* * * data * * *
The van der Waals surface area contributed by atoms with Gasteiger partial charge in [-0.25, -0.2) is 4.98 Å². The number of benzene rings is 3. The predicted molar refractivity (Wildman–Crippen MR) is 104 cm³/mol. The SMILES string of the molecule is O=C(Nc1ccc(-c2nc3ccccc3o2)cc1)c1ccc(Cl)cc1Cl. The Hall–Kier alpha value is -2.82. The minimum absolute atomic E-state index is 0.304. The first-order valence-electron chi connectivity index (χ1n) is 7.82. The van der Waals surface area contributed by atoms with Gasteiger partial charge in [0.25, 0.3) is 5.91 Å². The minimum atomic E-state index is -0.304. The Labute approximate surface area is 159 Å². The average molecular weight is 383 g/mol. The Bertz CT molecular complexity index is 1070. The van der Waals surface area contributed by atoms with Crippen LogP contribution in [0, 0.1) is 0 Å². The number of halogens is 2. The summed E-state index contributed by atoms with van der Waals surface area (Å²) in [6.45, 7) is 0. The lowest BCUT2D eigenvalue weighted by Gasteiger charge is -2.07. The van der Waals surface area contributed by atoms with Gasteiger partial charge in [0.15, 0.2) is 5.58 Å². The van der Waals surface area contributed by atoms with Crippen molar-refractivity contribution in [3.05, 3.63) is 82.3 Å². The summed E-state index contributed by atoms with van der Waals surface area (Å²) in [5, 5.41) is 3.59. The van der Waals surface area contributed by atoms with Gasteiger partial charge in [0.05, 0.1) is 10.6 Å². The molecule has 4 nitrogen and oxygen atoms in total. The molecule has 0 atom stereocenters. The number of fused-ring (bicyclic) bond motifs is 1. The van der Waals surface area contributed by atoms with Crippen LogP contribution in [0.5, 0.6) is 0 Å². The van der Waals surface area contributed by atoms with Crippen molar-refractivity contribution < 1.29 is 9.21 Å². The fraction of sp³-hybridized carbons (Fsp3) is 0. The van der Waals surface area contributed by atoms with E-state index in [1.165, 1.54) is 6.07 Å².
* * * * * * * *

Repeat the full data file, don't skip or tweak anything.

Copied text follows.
The van der Waals surface area contributed by atoms with Gasteiger partial charge in [-0.25, -0.2) is 4.98 Å². The number of benzene rings is 3. The predicted molar refractivity (Wildman–Crippen MR) is 104 cm³/mol. The SMILES string of the molecule is O=C(Nc1ccc(-c2nc3ccccc3o2)cc1)c1ccc(Cl)cc1Cl. The Hall–Kier alpha value is -2.82. The minimum absolute atomic E-state index is 0.304. The first-order valence-electron chi connectivity index (χ1n) is 7.82. The van der Waals surface area contributed by atoms with Gasteiger partial charge in [0.25, 0.3) is 5.91 Å². The minimum atomic E-state index is -0.304. The Labute approximate surface area is 159 Å². The average molecular weight is 383 g/mol. The Bertz CT molecular complexity index is 1070. The van der Waals surface area contributed by atoms with Crippen LogP contribution in [0, 0.1) is 0 Å². The number of halogens is 2. The summed E-state index contributed by atoms with van der Waals surface area (Å²) in [6.45, 7) is 0. The lowest BCUT2D eigenvalue weighted by Gasteiger charge is -2.07. The van der Waals surface area contributed by atoms with Gasteiger partial charge in [0.15, 0.2) is 5.58 Å². The van der Waals surface area contributed by atoms with Crippen molar-refractivity contribution in [3.05, 3.63) is 82.3 Å². The summed E-state index contributed by atoms with van der Waals surface area (Å²) in [5, 5.41) is 3.59. The van der Waals surface area contributed by atoms with Gasteiger partial charge in [0.05, 0.1) is 10.6 Å². The molecule has 4 nitrogen and oxygen atoms in total. The molecule has 0 atom stereocenters. The number of fused-ring (bicyclic) bond motifs is 1. The van der Waals surface area contributed by atoms with Crippen LogP contribution in [0.5, 0.6) is 0 Å². The van der Waals surface area contributed by atoms with Crippen molar-refractivity contribution < 1.29 is 9.21 Å². The fraction of sp³-hybridized carbons (Fsp3) is 0. The van der Waals surface area contributed by atoms with E-state index in [1.165, 1.54) is 6.07 Å².